Oct 10, 201301:00 PMPoint of View
The METROPOLIS Blog
Nature, Art, and Beauty: Antidotes to Everyday Traumas
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Svigals + Partners. Fairfield University Dorms
Courtesy Robert Benson
A seminal study considered the “cultural preferences for figurative art in the healthcare environment” was highlighted by Kathy Hathorn, MA and Upali Nanda, Ph.D., in their position paper for The Center for Health Design's Environmental Standards Council in 2001. The use of art in general has been widely shown to positively affect “patient perception of care and overall satisfaction.” The same study showed that regardless of such factors as race, “patient responses to figurative art depicting caring faces and positive body language were the same.” The groups studied also uniformly preferred representational paintings related to nature and natural landscapes, gardens, and flowers.
As with plantings and water features, imagery of nature and figurative art can contribute to restoration from directed attention, a stress-relieving activity in itself, as described in attention-restoration theory. It can make us think about being in a different place, and it can hold our attention and fascinate us. It can also create a “sense of extent” – such as being connected to the larger world – as well as the compatibility or resonance we experience between natural settings and human inclinations.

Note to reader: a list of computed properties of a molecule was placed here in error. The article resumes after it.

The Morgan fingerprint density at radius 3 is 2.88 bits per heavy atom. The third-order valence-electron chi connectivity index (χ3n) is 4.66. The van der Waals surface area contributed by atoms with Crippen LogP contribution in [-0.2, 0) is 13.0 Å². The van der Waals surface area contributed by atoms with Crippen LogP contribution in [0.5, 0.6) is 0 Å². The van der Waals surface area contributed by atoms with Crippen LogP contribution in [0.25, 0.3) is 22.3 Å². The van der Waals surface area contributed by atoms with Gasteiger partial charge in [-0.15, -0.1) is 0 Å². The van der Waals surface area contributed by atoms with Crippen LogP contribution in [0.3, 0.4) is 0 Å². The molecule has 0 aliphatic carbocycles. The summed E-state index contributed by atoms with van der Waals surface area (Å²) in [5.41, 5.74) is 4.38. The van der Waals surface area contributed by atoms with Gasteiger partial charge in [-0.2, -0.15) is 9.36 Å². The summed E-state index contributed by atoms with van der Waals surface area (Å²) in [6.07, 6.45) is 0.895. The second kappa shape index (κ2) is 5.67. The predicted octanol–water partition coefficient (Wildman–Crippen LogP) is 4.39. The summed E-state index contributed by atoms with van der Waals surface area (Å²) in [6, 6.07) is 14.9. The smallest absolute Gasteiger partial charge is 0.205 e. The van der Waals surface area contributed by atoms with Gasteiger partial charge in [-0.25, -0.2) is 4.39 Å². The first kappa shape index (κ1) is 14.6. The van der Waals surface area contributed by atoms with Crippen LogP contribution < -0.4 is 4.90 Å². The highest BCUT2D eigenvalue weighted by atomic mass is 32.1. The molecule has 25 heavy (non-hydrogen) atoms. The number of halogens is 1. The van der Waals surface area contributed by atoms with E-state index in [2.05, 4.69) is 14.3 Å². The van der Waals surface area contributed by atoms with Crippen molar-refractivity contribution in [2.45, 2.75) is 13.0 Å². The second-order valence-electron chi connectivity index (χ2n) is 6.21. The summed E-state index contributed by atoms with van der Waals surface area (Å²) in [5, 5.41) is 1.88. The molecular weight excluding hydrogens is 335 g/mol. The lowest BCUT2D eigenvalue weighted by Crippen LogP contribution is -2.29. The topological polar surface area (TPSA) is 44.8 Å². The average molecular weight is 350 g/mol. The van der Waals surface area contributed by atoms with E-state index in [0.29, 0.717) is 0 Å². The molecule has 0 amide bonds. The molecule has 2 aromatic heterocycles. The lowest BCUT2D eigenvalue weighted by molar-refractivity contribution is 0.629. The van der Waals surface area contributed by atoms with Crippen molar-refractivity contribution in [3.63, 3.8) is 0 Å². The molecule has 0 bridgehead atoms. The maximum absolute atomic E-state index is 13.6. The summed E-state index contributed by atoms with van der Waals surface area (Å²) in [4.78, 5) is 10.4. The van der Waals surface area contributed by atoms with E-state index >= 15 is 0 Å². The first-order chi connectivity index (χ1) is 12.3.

Though these may be documented benefits in caregiver settings, this kind of restoration can be useful at any time of stress. Where the art is integral to the building or space, it actively contributes to the nourishment that architectural and landscape environments can provide.
Svigals + Partners. Connecticut Center for the Arts and Technology
Courtesy Robert Benson
Get yourself together
Healing through biophilia and figurative art brings back together the disparate parts of ourselves, parts that become fractured by the stresses of modern-day life. We often use the phrase, “I’m not all together” or “I need to get myself together.” Art can be part of this gathering back together, of healing, and our healthcare designs must speak to that.
Healing for modern life is our starting point. And the green building ideals -- access to daylight, fresh air, and nontoxic materials, and the like -- are easy to provide. They give us protection, security, and comfort and, from the outset, a specific and valuable connection to nature, of which we are a part. They help reconnect us to the earth and to the cycles of days and seasons. That’s what makes us human, and the reinforcement of those relationships is an essential part of that healing we all need.
Figurative artwork and ornament remind us of our own humanity. The representational art we have used in our building projects has helped to bring to life the things we know and have learned – and bring them to life in a ways that is not simply expletive (as in reading a text) but that is also expressive. It touches more of the self than the work itself. It appears tha it’s not just the work of the building but also the expression of the building that is enlivening.
As Confucius said, “Tell me and I will forget. Show me and I might remember. Involve me and I will understand.” Figurative work in architecture invites that involvement, on as many levels as we can provide it. And it involves us by healing our physical and spiritual wounds, too.
Barry Svigals, FAIA, is a Connecticut-based architect, higher-education advisor, artist and collaborator. He is widely cited and recently co-authored the book Collaboration.